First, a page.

Sunday, April 22, 2012

Bistronomic


If it isn't already obvious through looking at my posts, I have to admit that I have a bias for French food.  Having said that, I first encountered Chef Martial Noguier as the first Executive Chef of the late lamented one sixtyblue where while he was more or less doing American food, he was very much an advocate of eating seasonally.  After leaving one sixtyblue, he went to Cafe des Architectes where he served modern takes on classic French fare in a modern space.  Last year he opened his own space, Bistronomic, a contraction of Bistro, gastromy, and economic where he serves modern takes on classic and seasonal bistro fare and does it relatively affordably.  The space is obviously a bistro with dark wood furniture and floors, a small bar at one end and tan walls and ceiling.  The hanging lights are of a modern design.  The four lights are large and round with white around the outside circumference and brown on the bottom.  On one side wall, there are large mirrors which open up the room and on the other there is a half wall opening to another dining room with red walls and classic looking black and white photographs of people and city life.  When I came for a weekend lunch, there were a few people here but it was by no means busy.  I was seated in one corner of the dining room next to a mirror which gave me a good look of the dining area from several vantage points.  Looking at the menu, I saw several things that sounded really good.  I decided to start with something that was classically French and continue with something that I have liked since the first time I tried it in France over 20 years ago.  I started with a Chicken Liver Mousse that was served with Dijon Mustard, Baguette Croutons, a salad that had hazelnuts, apples, arugula, fennel, and a nice vinaigrette, and some very nice and tart Cornichons ( baby gherkins) served on a piece of slate.  This isn't nearly as unappetizing as some people might think and as a matter of fact, it tastes very good.  The mousse was very creamy and had a light flavor.  The way that you eat it is to take a crouton, spread it with a little mustard, add a little mousse and topped with the greens.  It's like a small open-faced liverwurst sandwich although not as strong.  I actually ran out of croutons before I ran out of mousse but my waitress was nice enough to bring me more (without my even asking).  It was a good start and it got me ready for my main course.

As I was having lunch, I decided to go with a sandwich that is served all over the place in cities throughout France.  I ordered a Croque Madame which is a Croque Monsieur with an egg.  What is a Croque Monsieur?  It is very simply, a grilled ham and cheese sandwich.  Typically, the bread used is also egg soaked but that isn't an absolute necessity.  My Croque Madame was served with fries so I thought there was no reason to order a side, especially after starting with the Chicken Liver Mousse.  The first thing that I thought when I saw this thing was that it was enormous and I was wondering whether I would be able to finish this.  The second thing that I thought was that I was glad that I had silverware because there was no way that I was going to be able to eat this with my hands.  I decided to start with the fries to clear the crock that everything was served in somewhat so I would have some room to work on the sandwich.  I first tried a fry by itself so I could taste how it was before drowning the flavor in ketchup.  The fries were very crisp and I would be willing to bet that they were double fried to achieve a crispy exterior and a soft interior.  They had the right amount of salt and a distinct truffle flavor.  I did ask and found that truffle oil was added.  I then tried the ketchup and discovered that this was not Your Mother's Heinz Ketchup.  It was a house made ketchup with a distinct spiciness to it.  I knew that I liked the food that came out of this chef's kitchens but this just made me anticipate the sandwich that much more.  The bread the sandwich was built between was very thick, like Texas Toast.  It was egg-soaked like French toast before being grilled.  The ham was Neuske's, which is a gourmet pork farm, and was nicely salted and a little more "hammy" than your typical grocery store ham.  The cheese was a white cheese called Pleasant Ridge Reserve which is an artisanal cheese produced in Dodgeville, Wisconsin in the winter and is similar to Gruyere.  The sandwich also had a very nice b√©arnaise sauce added.  The egg, another layer of cheese, and lettuce topped off the sandwich.  I am not sure if it would have been easier to eat the sandwich if the egg, lettuce, and additional cheese had been between the bread but with the way it was it at least convinced me that I didn't want to try to eat it with my hands because I knew that I would probably wear as much as I ate.  I used a knife and fork to eat it and really enjoyed it, or at least as much as I could eat there.  It was so big that I ended up taking half of it home and enjoying it for dinner.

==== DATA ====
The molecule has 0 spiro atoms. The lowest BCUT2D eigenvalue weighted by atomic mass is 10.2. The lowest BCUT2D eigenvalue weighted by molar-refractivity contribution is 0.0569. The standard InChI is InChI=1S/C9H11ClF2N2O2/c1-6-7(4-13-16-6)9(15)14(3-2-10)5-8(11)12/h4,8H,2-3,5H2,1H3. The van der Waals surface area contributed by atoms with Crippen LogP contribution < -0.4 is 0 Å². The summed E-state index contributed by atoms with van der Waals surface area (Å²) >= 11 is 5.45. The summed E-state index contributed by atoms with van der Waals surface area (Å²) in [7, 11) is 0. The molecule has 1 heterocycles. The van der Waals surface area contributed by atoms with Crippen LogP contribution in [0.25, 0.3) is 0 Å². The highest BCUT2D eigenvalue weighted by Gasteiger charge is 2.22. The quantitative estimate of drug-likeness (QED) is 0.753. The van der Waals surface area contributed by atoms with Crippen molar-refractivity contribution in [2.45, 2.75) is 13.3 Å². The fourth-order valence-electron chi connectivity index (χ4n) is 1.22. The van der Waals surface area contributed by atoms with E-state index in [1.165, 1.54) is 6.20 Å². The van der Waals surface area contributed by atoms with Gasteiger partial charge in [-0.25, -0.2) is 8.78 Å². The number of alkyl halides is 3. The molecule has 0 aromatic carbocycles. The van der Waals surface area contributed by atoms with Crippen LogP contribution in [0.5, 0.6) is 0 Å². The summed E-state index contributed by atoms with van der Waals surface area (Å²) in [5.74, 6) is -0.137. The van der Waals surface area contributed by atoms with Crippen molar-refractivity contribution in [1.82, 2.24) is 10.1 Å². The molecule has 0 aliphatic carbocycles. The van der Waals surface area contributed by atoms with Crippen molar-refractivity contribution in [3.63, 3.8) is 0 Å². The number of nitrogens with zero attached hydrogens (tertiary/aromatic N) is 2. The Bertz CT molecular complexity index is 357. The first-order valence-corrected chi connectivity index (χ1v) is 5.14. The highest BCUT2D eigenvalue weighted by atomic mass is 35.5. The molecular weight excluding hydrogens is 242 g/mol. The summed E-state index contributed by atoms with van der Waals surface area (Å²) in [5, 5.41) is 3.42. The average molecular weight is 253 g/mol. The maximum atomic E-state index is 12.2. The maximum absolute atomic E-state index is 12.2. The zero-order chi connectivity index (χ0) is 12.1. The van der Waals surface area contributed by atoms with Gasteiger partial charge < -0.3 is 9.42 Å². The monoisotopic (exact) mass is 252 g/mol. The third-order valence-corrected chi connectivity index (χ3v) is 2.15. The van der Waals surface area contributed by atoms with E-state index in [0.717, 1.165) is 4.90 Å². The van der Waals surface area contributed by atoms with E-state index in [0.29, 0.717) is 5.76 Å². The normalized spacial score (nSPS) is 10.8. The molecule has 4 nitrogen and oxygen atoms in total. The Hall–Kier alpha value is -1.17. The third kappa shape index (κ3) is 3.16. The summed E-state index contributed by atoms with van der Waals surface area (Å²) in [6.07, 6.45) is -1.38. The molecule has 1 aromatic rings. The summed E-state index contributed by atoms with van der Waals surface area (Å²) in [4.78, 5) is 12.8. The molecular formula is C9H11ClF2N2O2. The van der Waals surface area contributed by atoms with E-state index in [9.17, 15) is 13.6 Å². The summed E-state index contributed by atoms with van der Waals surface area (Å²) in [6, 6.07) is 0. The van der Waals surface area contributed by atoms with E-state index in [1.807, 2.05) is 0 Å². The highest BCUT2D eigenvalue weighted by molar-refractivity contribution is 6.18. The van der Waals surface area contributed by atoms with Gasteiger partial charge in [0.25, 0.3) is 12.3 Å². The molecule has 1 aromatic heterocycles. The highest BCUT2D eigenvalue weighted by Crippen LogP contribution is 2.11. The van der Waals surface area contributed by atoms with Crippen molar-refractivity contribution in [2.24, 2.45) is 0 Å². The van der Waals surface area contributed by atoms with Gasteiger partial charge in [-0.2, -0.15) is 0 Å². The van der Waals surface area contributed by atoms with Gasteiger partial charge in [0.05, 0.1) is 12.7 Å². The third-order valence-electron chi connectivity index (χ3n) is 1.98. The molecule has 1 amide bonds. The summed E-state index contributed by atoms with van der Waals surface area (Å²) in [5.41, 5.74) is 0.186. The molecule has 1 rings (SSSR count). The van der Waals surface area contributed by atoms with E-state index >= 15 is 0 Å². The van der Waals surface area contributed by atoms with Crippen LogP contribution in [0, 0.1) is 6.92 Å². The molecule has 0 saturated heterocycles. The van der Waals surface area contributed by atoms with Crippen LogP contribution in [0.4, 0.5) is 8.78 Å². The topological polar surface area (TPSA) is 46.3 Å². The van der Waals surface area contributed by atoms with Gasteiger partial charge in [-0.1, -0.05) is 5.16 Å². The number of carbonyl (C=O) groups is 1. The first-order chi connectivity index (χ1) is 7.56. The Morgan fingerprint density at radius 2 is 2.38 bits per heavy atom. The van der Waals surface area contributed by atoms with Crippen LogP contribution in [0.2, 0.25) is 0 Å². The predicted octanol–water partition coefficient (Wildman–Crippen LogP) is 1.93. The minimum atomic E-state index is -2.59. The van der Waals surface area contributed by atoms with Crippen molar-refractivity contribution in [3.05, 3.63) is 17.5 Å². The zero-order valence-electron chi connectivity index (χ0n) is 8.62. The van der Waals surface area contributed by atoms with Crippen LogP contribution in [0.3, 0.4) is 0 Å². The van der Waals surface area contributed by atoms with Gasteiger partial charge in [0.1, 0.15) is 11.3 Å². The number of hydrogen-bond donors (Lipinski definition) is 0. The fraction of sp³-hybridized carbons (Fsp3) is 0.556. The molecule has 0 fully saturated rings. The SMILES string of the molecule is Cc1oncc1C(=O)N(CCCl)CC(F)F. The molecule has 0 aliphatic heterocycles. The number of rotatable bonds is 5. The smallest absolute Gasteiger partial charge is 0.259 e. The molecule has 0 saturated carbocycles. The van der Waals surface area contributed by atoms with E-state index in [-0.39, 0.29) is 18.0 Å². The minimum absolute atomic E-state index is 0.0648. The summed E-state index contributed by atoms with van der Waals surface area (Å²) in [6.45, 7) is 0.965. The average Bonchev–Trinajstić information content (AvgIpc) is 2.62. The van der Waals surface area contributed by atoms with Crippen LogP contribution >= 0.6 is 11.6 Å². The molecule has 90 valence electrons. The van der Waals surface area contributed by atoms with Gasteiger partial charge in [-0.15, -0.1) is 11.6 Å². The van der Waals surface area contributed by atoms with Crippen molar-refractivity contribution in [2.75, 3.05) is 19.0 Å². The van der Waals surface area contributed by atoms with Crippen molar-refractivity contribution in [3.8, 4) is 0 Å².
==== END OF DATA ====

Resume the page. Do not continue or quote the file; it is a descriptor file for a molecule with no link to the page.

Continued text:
I really enjoyed my lunch here.  The space is very nice looking, the food was very good, and the service was exceptional.  In addition to my waitress who was very attentive with a smile without hovering, Chef Noguier walked through the dining area as is his habit to see how the customers were enjoying their meals.  I think it's a very classy move besides being a good PR move.  I will definitely be back.

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